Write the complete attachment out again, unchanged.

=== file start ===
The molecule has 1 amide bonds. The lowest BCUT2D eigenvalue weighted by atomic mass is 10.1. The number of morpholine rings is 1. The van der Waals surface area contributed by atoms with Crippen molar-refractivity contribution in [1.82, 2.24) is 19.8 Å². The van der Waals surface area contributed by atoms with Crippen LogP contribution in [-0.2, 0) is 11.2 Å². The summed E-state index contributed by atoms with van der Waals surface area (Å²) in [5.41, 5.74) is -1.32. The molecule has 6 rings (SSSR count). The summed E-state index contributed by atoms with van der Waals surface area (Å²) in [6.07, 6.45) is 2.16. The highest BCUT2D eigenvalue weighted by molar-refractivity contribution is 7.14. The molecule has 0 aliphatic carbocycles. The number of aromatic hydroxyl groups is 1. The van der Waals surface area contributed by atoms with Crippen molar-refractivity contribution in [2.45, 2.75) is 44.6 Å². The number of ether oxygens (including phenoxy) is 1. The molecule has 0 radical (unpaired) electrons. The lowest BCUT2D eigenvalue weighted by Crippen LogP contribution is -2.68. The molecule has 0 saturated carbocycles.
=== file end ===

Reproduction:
The molecule has 1 amide bonds. The lowest BCUT2D eigenvalue weighted by atomic mass is 10.1. The number of morpholine rings is 1. The van der Waals surface area contributed by atoms with Crippen molar-refractivity contribution in [1.82, 2.24) is 19.8 Å². The van der Waals surface area contributed by atoms with Crippen LogP contribution in [-0.2, 0) is 11.2 Å². The summed E-state index contributed by atoms with van der Waals surface area (Å²) in [5.41, 5.74) is -1.32. The molecule has 6 rings (SSSR count). The summed E-state index contributed by atoms with van der Waals surface area (Å²) in [6.07, 6.45) is 2.16. The highest BCUT2D eigenvalue weighted by molar-refractivity contribution is 7.14. The molecule has 0 aliphatic carbocycles. The number of aromatic hydroxyl groups is 1. The van der Waals surface area contributed by atoms with Crippen molar-refractivity contribution in [2.45, 2.75) is 44.6 Å². The number of ether oxygens (including phenoxy) is 1. The molecule has 0 radical (unpaired) electrons. The lowest BCUT2D eigenvalue weighted by Crippen LogP contribution is -2.68. The molecule has 0 saturated carbocycles.